Okay, I'm no stranger to criticism. Despite the fact that most of my articles are pretty vanilla and fact-based, on occasion, I like to chase a walnut out onto a limb.
This is one of those times.
Baseball is facing an upcoming constitutional crisis. In the words of Mr. T, "you can't deny, fool!" There's no way around it; when Bud Selig goes, we've got to have our, er, stuff together.
So who steps into the void?
Some people have mentioned Rudy Giuliani. Well, I love Rudy - his politics are, by and large, reflective of my own - and baseball is, of course, quite the conservative icon in America.
"So...wait a minute here...you're nominating Mister Left Wing?"
Keith Olbermann's politics could scarcely be more different than mine; a fierce and concentrated effort to derail all US war efforts wound up with Olbermann getting fired from MSNBC.
He's pretty much the poster boy for all the things I pray doesn't happen to the American political process.
So, safe to say, we would be spending a lot of time at the water cooler - at top volume - and we might not always like to see each other in the Monday morning strategy meeting.
However, Olbermann is one of those that I can always listen to. He's intelligent, erudite, and ABSOLUTELY willing to tell the truth (even if it gets him fired, as he's already demonstrated). Keith clearly has the courage of his convictions.
We need someone like that. Someone who will stand up to a Jeremy Jacobs, who can bring disparate personalities (like Jerry Reinsdorf and Arturo Moreno) together. Someone who can, with either the carrot or the stick, make 'em all sit down together and "come to Jesus" - help them all see the light.
Don't get me wrong - we're not all doomed. I don't see MLB owners as sitting on the Death Star, plotting the destruction of Planet Baseball.
However, the next few decades are, as Master Yoda would say, "hard to see ... constantly in motion the future is."
And, as Bill Gates and the Chinese like to point out, the symbol for "crisis" is also the symbol for "opportunity", meaning that we have the chance to take the "retirement" (read: "slinking off into the sunset") of Bud Selig and make it into something good. Something that will help strengthen the sport we all love.
Arrogant. Leftist. Stubborn. Egotistical.
Olbermann is all of this, and more. I'm sure, if he ever reads this, he'll be grumbling at the screen. (It's okay, Keith. Me too. For a guy who trains first-aiders to write an article like this, pretending that I'm a real journalist, I've got to fit most of the adjectives listed myself. Just ask Goon. Sorry, buddy.)
That's okay. I don't have to like the guy to think he'll do the best job possible, something that most voters just haven't wrapped their heads around yet.
The most telling point here is that, polar opposites that we might be, I respect Keith Olbermann as an intellectually honest man. And the last time we had an intellectually honest man (Bart Giamatti) in MLB's driver's seat, not coincidentally, was the last time we could take the game seriously.
If Giamatti was alive today, Mark McGwire, Rafael Palmeiro, Barry Bonds, the whole of the rotten bunch, would be gone faster than you could say "Pete Rose."
(I know, that comment just turned up the heat, but I've already referenced Rudy G, Bill Gates, the Chinese, Yoda and Mister T in the same article, so one more won't matter.)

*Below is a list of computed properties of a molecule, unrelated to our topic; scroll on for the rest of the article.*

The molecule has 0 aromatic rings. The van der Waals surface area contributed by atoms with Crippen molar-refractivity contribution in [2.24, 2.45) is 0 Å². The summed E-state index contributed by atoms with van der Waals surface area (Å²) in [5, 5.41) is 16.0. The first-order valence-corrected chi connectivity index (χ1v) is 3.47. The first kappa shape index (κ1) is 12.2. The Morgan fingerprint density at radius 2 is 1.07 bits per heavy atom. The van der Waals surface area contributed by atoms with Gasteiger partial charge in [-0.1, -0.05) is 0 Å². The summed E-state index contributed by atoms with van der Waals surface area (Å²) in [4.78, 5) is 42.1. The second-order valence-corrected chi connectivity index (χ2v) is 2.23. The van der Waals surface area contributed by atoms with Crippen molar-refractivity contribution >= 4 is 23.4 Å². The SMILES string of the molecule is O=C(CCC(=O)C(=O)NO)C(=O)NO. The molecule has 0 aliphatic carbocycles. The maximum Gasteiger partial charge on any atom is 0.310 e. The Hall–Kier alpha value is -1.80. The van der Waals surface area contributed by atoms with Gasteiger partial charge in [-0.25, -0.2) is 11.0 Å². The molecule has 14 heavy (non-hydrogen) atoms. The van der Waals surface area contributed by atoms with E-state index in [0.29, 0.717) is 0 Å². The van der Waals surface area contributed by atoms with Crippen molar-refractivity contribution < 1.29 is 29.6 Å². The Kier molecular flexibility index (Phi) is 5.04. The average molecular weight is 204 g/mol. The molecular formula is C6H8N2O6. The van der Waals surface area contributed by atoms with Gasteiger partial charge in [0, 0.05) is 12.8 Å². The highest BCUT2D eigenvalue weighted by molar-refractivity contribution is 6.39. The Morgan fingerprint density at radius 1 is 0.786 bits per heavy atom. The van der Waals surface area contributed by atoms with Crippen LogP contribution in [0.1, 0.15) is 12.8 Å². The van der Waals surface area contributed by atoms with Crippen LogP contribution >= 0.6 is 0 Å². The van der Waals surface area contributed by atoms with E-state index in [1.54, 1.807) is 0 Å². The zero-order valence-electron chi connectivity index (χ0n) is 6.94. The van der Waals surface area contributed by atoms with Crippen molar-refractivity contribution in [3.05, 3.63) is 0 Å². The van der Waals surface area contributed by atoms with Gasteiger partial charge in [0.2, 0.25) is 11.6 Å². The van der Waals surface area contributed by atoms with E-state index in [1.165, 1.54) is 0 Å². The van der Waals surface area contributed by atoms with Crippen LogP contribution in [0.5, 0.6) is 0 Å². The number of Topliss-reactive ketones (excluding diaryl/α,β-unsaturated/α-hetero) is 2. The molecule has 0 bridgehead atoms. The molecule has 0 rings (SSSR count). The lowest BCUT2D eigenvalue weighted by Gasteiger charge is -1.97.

Same thing with Olbermann. You see the man's courage—when he believes something is wrong, he bares his teeth and goes after it, and the only way to dislodge him is to outright fire him and remove him from the equation altogether.
Just ask MSNBC, right?
For those of you who wince and claim that the LAST thing baseball needs is another scandal, take a look at what happened after the Black Sox scandal. Baseball came back stronger than ever, fixed in the minds of Americans as an institution we could trust.
"They police themselves," so they're worth spending some money on.
Just like America itself, the tree of baseball's constitution must occasionally be watered with blood - the blood of the guilty.
We need a "character" guy at the top of the heap, and we need him BADLY. The fact that he's not entirely a baseball "insider" - notice, I said, "not entirely" - will help him. He doesn't so much think outside the box as say, "what box? there's no box!"
Olbermann would have had the guts to shitcan the steroiders, not just hit minor-leaguers with stiff penalties to cover up the major-league cheats. They'd have joined Rose in the alley, never to get a plaque at Cooperstown.
Keith Olbermann could be MLB's new sheriff, someone we can trust when he gets on TV and says, "This is the way it is. Now here's what we're going to do about it..."
Heck, he might even smack the Steinbrenners into place. Isn't that the left-wing way? Knock down the capitalists? Make the rich pay for the poor? He'll have ol' George (and new George, too) paying for the Kansas City Royals, too!
We could use someone like that, couldn't we? As Tom Clancy's Jack Ryan said, "Fine, we've been running the country with politically aware people since before I was born, and look where it's gotten us!"
It's HIGH time to look outside the establishment for some fresh thinking, for someone with guts enough to stand up to anyone, and, despite the fact that KO and I would likely be on opposite sides of whatever argument we were having, he's someone I can BELIEVE when he says that something is the right thing to do.
A principled baseball commissioner to lead us through the upcoming MLB constitutional crisis. Someone that both the owners AND the union AND, AND...WE FANS....could believe and follow.
What a thought.
What do you guys think?
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